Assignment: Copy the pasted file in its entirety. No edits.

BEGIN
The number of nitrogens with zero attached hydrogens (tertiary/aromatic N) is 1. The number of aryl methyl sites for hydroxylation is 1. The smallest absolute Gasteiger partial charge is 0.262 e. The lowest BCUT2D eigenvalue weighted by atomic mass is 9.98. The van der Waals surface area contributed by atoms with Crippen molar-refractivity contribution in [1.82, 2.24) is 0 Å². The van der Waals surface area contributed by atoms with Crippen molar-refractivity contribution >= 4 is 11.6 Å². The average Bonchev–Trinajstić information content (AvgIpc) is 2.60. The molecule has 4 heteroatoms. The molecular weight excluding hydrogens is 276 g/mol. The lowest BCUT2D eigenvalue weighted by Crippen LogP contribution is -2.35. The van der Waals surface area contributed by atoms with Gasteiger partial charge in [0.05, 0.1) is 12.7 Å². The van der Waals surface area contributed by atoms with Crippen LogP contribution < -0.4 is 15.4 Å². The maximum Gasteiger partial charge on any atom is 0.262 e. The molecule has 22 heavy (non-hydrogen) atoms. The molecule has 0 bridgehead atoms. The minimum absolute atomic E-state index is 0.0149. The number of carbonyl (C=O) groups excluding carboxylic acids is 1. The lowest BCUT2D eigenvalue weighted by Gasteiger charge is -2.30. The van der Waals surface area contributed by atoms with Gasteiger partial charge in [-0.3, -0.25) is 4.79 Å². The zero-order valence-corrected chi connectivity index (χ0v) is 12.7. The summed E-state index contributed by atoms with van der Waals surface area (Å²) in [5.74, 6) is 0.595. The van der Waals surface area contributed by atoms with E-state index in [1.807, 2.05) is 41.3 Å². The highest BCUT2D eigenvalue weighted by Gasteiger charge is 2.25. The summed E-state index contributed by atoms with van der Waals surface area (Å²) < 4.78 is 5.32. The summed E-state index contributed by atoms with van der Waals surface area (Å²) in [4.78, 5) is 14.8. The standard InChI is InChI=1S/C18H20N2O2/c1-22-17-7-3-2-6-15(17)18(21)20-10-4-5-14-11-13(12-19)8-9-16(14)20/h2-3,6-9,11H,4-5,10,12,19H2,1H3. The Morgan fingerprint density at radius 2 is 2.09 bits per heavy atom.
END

The number of nitrogens with zero attached hydrogens (tertiary/aromatic N) is 1. The number of aryl methyl sites for hydroxylation is 1. The smallest absolute Gasteiger partial charge is 0.262 e. The lowest BCUT2D eigenvalue weighted by atomic mass is 9.98. The van der Waals surface area contributed by atoms with Crippen molar-refractivity contribution in [1.82, 2.24) is 0 Å². The van der Waals surface area contributed by atoms with Crippen molar-refractivity contribution >= 4 is 11.6 Å². The average Bonchev–Trinajstić information content (AvgIpc) is 2.60. The molecule has 4 heteroatoms. The molecular weight excluding hydrogens is 276 g/mol. The lowest BCUT2D eigenvalue weighted by Crippen LogP contribution is -2.35. The van der Waals surface area contributed by atoms with Gasteiger partial charge in [0.05, 0.1) is 12.7 Å². The van der Waals surface area contributed by atoms with Crippen LogP contribution < -0.4 is 15.4 Å². The maximum Gasteiger partial charge on any atom is 0.262 e. The molecule has 22 heavy (non-hydrogen) atoms. The molecule has 0 bridgehead atoms. The minimum absolute atomic E-state index is 0.0149. The number of carbonyl (C=O) groups excluding carboxylic acids is 1. The lowest BCUT2D eigenvalue weighted by Gasteiger charge is -2.30. The van der Waals surface area contributed by atoms with Gasteiger partial charge in [-0.3, -0.25) is 4.79 Å². The zero-order valence-corrected chi connectivity index (χ0v) is 12.7. The summed E-state index contributed by atoms with van der Waals surface area (Å²) in [5.74, 6) is 0.595. The van der Waals surface area contributed by atoms with E-state index in [1.807, 2.05) is 41.3 Å². The highest BCUT2D eigenvalue weighted by Gasteiger charge is 2.25. The summed E-state index contributed by atoms with van der Waals surface area (Å²) < 4.78 is 5.32. The summed E-state index contributed by atoms with van der Waals surface area (Å²) in [4.78, 5) is 14.8. The standard InChI is InChI=1S/C18H20N2O2/c1-22-17-7-3-2-6-15(17)18(21)20-10-4-5-14-11-13(12-19)8-9-16(14)20/h2-3,6-9,11H,4-5,10,12,19H2,1H3. The Morgan fingerprint density at radius 2 is 2.09 bits per heavy atom.